Natchez-Vidalia Bridge (Natchez, MS)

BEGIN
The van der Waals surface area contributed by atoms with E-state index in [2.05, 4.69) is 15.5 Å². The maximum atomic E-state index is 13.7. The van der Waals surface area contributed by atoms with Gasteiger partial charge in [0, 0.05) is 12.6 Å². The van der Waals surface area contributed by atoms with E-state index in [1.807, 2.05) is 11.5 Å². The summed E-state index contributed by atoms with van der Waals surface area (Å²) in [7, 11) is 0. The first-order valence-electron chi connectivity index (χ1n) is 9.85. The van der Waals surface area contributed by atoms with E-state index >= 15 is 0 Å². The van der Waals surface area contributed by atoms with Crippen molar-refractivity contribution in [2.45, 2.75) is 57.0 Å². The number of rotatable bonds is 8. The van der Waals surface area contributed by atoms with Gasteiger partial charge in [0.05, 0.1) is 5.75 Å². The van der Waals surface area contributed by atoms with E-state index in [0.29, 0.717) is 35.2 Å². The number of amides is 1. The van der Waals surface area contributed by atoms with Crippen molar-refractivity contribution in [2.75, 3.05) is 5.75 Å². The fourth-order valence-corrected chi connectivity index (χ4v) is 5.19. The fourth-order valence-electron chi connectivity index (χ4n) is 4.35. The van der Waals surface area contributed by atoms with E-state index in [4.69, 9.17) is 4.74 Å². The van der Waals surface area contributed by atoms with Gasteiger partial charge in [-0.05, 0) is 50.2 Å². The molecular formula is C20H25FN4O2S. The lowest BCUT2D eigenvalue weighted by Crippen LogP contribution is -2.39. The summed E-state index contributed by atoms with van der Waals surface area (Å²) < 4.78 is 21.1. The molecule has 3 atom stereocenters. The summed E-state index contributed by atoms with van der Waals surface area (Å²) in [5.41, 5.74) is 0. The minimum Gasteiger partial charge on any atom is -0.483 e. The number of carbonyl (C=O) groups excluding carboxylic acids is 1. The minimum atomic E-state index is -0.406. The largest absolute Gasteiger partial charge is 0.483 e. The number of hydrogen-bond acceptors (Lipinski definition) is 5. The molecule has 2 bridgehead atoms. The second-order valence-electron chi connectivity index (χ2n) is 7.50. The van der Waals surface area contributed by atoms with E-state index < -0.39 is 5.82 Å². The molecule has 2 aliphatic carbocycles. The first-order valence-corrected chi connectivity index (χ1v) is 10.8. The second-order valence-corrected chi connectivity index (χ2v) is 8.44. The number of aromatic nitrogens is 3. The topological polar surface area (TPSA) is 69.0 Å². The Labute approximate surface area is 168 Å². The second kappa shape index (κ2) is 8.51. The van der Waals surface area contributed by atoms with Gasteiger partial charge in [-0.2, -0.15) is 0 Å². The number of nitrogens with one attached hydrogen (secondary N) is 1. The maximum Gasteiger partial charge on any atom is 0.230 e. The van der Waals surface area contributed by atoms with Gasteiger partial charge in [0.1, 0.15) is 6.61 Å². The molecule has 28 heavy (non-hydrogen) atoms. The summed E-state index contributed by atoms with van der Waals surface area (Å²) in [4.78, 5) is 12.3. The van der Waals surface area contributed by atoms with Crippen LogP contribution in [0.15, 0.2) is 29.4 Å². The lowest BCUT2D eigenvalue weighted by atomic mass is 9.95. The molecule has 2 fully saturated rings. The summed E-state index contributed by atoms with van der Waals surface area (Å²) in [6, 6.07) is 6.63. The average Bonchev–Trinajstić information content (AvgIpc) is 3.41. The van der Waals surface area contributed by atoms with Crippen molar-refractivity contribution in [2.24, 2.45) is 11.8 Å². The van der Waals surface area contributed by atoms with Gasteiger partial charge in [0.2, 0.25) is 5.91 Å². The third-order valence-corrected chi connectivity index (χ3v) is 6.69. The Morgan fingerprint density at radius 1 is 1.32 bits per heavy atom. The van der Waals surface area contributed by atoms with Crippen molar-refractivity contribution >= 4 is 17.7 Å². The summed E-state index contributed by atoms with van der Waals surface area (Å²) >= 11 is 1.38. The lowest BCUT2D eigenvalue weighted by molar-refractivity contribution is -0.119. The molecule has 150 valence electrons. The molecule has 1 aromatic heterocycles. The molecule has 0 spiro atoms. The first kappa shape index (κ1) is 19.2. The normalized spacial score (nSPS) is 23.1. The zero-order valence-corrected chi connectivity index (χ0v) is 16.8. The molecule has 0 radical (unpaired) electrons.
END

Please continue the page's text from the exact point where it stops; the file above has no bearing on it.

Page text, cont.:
Located about halfway between Baton Rouge and Vicksburg near the city of Natchez, the Natchez-Vidalia Bridge crosses the lower Mississippi River between southwest Mississippi and northeastern Louisiana at the city of Vidalia. This river crossing is a dual span, which creates an interesting visual effect that is atypical on the Mississippi River in general. Construction on the original bridge took place in the late 1930s in conjunction with a much larger parallel effort by the U.S. Army Corps of Engineers to strengthen the area’s flood protection and levee system along the Mississippi River. One of the more ambitious aspects of this plan was to relocate the city of Vidalia to a location of higher ground about one mile downriver from the original settlement. The redirection of the river through the Natchez Gorge (which necessitated the relocation of the town) and the reconstruction of the river’s levee system in the area were undertaken in the aftermath of the Great Flood of 1927, wh